Mumbai Ki Vandana

Mumbai is a fast growing Alpha city. It is known as the city where all steps are successes, a city where dreams come true for all those people that live in it. For the country, Mumbai is the financial capital of India. It has been developing new infrastructure and trade in the past decade. Important Indian companies base their headquarters in this city. Yet even with an exponential advance in the fields of urbanisation and technology, the population of the poor is growing fast. Mumbai is home to some of the largest slums in India and they are manifested with families of the financially limited. These people find it a challenge, to earn a living because they do not possess the job skills or the experience required to earn a substantially supportive wage for their livelihoods.

The Vandana foundation was set up in 2010 by Anami and Saumya Roy. It has one goal. It aspires to make poverty a by-gone in Mumbai. Well- recognised banks are under the notion that the poor cannot repay loans that are given to them. The foundation was set up to prove that this view is a stereotype against the needy. It bases its operations in Gandhinagar, close to the very areas in and around Dadar that these people come from. This is where their efforts can take full effect.

The loans provided by the foundation are small and feasible, but are only lent on conditions. The persons receiving it must do so only for business growth. There must be no personal consumption of the money given to the respective person. This is to ensure long- term profits from investments in their own stock. To receive a loan, young and old entrepreneurs come from all over Mumbai. There is a selection process for whether they should receive or be denied. It involves 4 steps:

Step 1: A detailed information form must be filled in including the person’s identity, profile, family background and amount daily earnings. If it is under Rs.100, then they may not receive a loan as they would not then possess enough money to keep for their household.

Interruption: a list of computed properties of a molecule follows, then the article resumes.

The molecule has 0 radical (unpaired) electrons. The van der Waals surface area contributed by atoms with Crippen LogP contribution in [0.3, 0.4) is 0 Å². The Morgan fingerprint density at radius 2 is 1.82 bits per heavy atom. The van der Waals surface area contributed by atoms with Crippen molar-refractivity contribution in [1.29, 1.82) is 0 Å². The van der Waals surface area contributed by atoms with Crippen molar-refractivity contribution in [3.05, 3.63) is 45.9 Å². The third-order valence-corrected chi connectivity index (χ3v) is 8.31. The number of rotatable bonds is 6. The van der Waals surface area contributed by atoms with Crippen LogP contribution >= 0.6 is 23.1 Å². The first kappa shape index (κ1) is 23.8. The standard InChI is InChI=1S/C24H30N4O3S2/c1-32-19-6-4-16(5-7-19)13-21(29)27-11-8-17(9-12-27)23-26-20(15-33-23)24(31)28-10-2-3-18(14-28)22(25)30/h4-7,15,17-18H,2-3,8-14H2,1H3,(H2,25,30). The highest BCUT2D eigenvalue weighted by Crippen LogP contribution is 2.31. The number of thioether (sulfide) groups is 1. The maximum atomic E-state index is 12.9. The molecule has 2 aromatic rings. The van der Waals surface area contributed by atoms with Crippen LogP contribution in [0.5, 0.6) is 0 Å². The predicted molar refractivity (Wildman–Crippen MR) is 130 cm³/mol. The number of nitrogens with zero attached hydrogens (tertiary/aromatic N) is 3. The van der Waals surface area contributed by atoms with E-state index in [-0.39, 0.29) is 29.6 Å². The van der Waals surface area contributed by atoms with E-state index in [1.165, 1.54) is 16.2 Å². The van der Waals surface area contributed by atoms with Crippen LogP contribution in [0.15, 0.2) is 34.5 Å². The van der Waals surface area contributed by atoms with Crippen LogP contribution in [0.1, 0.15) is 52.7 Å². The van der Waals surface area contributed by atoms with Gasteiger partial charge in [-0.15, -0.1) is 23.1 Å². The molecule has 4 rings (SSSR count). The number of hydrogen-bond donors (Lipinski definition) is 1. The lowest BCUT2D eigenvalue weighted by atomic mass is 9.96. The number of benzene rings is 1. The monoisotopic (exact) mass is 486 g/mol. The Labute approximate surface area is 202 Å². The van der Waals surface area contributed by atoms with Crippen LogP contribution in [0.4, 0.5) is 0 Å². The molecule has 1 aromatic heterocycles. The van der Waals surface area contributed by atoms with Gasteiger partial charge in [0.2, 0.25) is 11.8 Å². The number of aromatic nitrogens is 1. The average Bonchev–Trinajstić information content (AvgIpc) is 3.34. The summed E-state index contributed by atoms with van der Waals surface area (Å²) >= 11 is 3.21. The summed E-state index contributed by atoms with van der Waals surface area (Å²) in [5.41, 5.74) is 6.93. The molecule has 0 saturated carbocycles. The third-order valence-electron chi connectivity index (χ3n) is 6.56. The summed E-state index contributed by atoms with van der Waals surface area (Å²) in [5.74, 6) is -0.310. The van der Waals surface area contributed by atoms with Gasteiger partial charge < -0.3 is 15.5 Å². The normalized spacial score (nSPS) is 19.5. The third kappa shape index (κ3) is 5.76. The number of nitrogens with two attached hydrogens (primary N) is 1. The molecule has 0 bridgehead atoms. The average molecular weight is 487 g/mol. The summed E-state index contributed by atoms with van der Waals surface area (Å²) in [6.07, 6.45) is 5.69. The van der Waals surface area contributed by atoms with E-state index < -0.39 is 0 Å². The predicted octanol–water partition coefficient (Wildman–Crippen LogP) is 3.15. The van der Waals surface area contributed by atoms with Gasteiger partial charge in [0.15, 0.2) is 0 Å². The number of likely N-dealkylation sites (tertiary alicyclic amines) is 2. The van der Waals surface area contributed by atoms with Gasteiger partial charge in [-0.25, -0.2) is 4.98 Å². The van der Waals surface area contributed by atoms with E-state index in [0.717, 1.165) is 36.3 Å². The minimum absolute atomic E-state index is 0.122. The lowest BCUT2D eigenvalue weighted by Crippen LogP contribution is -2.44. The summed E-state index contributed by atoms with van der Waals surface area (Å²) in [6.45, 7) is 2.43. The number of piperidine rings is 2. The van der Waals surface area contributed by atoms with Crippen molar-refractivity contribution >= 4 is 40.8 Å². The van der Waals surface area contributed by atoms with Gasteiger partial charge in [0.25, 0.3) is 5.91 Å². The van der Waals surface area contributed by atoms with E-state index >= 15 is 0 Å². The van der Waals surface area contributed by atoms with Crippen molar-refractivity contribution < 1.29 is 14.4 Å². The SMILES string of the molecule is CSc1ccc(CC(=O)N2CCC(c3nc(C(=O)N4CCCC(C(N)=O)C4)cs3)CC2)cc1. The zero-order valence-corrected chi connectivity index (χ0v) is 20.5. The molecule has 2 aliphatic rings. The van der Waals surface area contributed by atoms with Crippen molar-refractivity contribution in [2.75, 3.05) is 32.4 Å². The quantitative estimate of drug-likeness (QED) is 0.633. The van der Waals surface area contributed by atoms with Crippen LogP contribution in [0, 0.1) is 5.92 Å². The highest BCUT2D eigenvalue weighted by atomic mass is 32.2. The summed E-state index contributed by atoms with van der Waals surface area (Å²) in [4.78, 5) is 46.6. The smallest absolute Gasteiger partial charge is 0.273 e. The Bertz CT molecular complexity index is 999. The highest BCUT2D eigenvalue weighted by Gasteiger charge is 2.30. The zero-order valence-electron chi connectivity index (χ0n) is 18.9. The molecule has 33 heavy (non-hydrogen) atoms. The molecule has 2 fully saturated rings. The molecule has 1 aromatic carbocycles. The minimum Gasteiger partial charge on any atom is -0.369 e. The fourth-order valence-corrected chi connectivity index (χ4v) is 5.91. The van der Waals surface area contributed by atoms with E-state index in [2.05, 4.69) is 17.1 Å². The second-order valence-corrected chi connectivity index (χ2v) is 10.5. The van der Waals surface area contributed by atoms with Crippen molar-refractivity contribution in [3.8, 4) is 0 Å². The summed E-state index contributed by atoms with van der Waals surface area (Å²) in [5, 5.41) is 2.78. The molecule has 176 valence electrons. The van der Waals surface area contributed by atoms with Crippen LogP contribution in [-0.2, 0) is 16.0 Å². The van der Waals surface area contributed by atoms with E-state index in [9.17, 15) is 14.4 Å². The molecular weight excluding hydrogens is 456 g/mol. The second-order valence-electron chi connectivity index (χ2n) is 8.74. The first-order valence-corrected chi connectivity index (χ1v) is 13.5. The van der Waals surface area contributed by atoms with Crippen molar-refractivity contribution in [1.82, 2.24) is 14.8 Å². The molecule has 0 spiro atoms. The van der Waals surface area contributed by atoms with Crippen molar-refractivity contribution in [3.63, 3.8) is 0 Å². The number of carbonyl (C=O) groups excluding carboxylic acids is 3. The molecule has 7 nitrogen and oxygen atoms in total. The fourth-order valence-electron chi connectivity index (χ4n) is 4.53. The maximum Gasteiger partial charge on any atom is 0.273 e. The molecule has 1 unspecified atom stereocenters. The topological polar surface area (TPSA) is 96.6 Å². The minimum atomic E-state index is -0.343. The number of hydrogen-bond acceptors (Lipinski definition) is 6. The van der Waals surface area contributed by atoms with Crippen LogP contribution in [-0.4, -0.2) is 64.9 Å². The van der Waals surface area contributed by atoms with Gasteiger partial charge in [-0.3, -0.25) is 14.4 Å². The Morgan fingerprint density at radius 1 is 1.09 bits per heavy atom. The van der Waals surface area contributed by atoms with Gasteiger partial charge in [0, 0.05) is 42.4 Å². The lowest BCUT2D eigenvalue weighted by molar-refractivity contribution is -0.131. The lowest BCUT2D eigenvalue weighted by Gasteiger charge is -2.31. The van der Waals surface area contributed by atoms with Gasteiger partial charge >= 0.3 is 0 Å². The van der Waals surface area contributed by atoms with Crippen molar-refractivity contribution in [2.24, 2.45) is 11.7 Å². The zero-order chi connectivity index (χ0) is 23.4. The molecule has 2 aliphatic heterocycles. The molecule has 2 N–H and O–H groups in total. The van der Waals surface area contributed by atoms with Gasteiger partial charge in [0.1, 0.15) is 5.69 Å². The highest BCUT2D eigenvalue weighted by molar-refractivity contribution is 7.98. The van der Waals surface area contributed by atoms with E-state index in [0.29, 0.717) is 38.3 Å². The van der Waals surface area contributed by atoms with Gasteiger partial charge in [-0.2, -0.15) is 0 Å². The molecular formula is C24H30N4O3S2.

Step 2: A physical examination of the business is conducted. People may try to hide the price of what they earn and so this must be done to ensure that they are being legitimate when they state their background.

Step 3: A credit check is conducted. The foundation is signed in with a credit bureau, so that they can identify people who have taken loans from other micro- finance groups. This is essential so as to prevent the borrower from being burdened by the financial noose of multiple allowances.

The borrowers are encouraged to institute groups of persons that belong to the same area to encourage moral support when working to repay loans in the time period given.

The loans range from Rs.5000- Rs.20000. If the first loan of Rs.5000 is repaid with no trouble, they may be encouraged to apply for fixed loans up to Rs.20000 according to their history of repayment. If someone is unable to repay a loan, they do not have to do so but will not be allowed to borrow thereon after. This is conditional to the reason. If the borrower in question has been ill, and unable to operate then they may carry on with an extended period of reparation. 99% of loans are successful. Some have made more progress, than others, becoming quite successful and well- known by the local community for the quality in their line of work.